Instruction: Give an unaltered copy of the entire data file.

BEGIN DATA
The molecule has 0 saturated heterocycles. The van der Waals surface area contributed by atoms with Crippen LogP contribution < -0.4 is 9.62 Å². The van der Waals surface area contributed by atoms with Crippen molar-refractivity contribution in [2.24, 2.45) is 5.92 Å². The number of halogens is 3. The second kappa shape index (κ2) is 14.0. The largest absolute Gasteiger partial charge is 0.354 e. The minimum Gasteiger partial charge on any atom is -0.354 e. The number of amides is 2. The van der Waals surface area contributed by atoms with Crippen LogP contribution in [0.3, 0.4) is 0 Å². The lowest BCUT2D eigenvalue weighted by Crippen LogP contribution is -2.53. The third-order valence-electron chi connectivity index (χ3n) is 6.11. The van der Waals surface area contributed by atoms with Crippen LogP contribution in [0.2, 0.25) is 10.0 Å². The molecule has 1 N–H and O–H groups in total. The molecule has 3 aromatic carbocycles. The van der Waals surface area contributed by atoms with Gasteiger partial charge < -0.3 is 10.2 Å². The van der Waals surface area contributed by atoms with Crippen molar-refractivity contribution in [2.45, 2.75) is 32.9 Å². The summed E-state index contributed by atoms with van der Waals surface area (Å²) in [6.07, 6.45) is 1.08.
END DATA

The molecule has 0 saturated heterocycles. The van der Waals surface area contributed by atoms with Crippen LogP contribution < -0.4 is 9.62 Å². The van der Waals surface area contributed by atoms with Crippen molar-refractivity contribution in [2.24, 2.45) is 5.92 Å². The number of halogens is 3. The second kappa shape index (κ2) is 14.0. The largest absolute Gasteiger partial charge is 0.354 e. The minimum Gasteiger partial charge on any atom is -0.354 e. The number of amides is 2. The van der Waals surface area contributed by atoms with Crippen LogP contribution in [0.3, 0.4) is 0 Å². The lowest BCUT2D eigenvalue weighted by Crippen LogP contribution is -2.53. The third-order valence-electron chi connectivity index (χ3n) is 6.11. The van der Waals surface area contributed by atoms with Crippen LogP contribution in [0.2, 0.25) is 10.0 Å². The molecule has 1 N–H and O–H groups in total. The molecule has 3 aromatic carbocycles. The van der Waals surface area contributed by atoms with Gasteiger partial charge < -0.3 is 10.2 Å². The van der Waals surface area contributed by atoms with Crippen molar-refractivity contribution in [2.45, 2.75) is 32.9 Å². The summed E-state index contributed by atoms with van der Waals surface area (Å²) in [6.07, 6.45) is 1.08.